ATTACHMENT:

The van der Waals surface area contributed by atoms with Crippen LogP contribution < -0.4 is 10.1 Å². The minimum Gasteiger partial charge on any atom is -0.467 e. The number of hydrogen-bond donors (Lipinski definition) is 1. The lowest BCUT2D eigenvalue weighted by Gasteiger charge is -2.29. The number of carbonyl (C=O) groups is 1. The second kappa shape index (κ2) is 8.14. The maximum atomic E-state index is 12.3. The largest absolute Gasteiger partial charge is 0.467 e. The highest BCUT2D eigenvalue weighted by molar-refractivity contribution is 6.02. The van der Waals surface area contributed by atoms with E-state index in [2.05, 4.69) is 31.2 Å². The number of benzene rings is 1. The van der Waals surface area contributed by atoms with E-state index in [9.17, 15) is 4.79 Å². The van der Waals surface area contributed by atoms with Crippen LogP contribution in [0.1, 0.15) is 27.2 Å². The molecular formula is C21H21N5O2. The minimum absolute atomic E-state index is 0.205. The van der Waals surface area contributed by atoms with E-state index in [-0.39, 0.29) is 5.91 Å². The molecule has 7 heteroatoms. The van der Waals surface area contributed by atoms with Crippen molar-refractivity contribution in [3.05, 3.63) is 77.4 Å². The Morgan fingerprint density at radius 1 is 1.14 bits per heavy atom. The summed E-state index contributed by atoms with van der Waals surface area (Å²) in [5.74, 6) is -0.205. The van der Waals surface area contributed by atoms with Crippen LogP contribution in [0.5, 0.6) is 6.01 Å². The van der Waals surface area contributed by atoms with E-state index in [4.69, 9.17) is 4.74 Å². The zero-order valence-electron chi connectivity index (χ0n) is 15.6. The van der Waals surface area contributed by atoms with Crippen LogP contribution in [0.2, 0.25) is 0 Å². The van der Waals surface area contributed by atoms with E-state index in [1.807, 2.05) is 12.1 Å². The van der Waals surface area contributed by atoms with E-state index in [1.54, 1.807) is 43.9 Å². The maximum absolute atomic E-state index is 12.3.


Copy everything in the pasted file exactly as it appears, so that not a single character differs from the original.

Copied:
The van der Waals surface area contributed by atoms with Crippen LogP contribution < -0.4 is 10.1 Å². The minimum Gasteiger partial charge on any atom is -0.467 e. The number of hydrogen-bond donors (Lipinski definition) is 1. The lowest BCUT2D eigenvalue weighted by Gasteiger charge is -2.29. The number of carbonyl (C=O) groups is 1. The second kappa shape index (κ2) is 8.14. The maximum atomic E-state index is 12.3. The largest absolute Gasteiger partial charge is 0.467 e. The highest BCUT2D eigenvalue weighted by molar-refractivity contribution is 6.02. The van der Waals surface area contributed by atoms with E-state index in [2.05, 4.69) is 31.2 Å². The number of benzene rings is 1. The van der Waals surface area contributed by atoms with E-state index in [9.17, 15) is 4.79 Å². The van der Waals surface area contributed by atoms with Crippen LogP contribution in [0.1, 0.15) is 27.2 Å². The molecular formula is C21H21N5O2. The minimum absolute atomic E-state index is 0.205. The van der Waals surface area contributed by atoms with E-state index in [-0.39, 0.29) is 5.91 Å². The molecule has 7 heteroatoms. The van der Waals surface area contributed by atoms with Crippen molar-refractivity contribution in [3.05, 3.63) is 77.4 Å². The Morgan fingerprint density at radius 1 is 1.14 bits per heavy atom. The summed E-state index contributed by atoms with van der Waals surface area (Å²) in [5.74, 6) is -0.205. The van der Waals surface area contributed by atoms with Crippen LogP contribution in [0.5, 0.6) is 6.01 Å². The van der Waals surface area contributed by atoms with E-state index in [4.69, 9.17) is 4.74 Å². The zero-order valence-electron chi connectivity index (χ0n) is 15.6. The van der Waals surface area contributed by atoms with Crippen LogP contribution in [0.2, 0.25) is 0 Å². The van der Waals surface area contributed by atoms with E-state index in [1.807, 2.05) is 12.1 Å². The van der Waals surface area contributed by atoms with E-state index in [1.54, 1.807) is 43.9 Å². The maximum absolute atomic E-state index is 12.3.